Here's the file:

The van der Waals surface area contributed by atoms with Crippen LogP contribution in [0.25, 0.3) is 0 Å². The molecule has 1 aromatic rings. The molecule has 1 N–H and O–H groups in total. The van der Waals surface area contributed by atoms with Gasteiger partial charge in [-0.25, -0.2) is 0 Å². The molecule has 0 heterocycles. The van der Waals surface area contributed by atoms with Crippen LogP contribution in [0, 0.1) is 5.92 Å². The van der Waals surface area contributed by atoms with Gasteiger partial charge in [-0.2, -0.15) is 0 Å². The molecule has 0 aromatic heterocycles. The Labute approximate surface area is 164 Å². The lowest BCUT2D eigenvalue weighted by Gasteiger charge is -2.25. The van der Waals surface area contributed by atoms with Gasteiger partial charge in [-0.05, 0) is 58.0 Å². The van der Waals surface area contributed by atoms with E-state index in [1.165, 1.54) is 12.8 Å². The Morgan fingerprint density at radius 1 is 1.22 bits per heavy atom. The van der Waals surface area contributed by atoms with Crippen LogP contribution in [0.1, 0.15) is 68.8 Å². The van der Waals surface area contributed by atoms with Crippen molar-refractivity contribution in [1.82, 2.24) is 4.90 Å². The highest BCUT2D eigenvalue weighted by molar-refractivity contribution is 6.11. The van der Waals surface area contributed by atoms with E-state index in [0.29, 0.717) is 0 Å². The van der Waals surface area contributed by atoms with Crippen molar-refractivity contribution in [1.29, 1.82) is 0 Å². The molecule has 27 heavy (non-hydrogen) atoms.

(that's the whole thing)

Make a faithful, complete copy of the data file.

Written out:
The van der Waals surface area contributed by atoms with Crippen LogP contribution in [0.25, 0.3) is 0 Å². The molecule has 1 aromatic rings. The molecule has 1 N–H and O–H groups in total. The van der Waals surface area contributed by atoms with Gasteiger partial charge in [-0.25, -0.2) is 0 Å². The molecule has 0 heterocycles. The van der Waals surface area contributed by atoms with Crippen LogP contribution in [0, 0.1) is 5.92 Å². The van der Waals surface area contributed by atoms with Gasteiger partial charge in [-0.2, -0.15) is 0 Å². The molecule has 0 aromatic heterocycles. The Labute approximate surface area is 164 Å². The lowest BCUT2D eigenvalue weighted by Gasteiger charge is -2.25. The van der Waals surface area contributed by atoms with Gasteiger partial charge in [-0.05, 0) is 58.0 Å². The van der Waals surface area contributed by atoms with E-state index in [1.165, 1.54) is 12.8 Å². The Morgan fingerprint density at radius 1 is 1.22 bits per heavy atom. The van der Waals surface area contributed by atoms with Crippen LogP contribution in [0.1, 0.15) is 68.8 Å². The van der Waals surface area contributed by atoms with Crippen molar-refractivity contribution in [1.82, 2.24) is 4.90 Å². The highest BCUT2D eigenvalue weighted by molar-refractivity contribution is 6.11. The van der Waals surface area contributed by atoms with E-state index in [0.29, 0.717) is 0 Å². The van der Waals surface area contributed by atoms with Crippen molar-refractivity contribution in [1.29, 1.82) is 0 Å². The molecule has 27 heavy (non-hydrogen) atoms.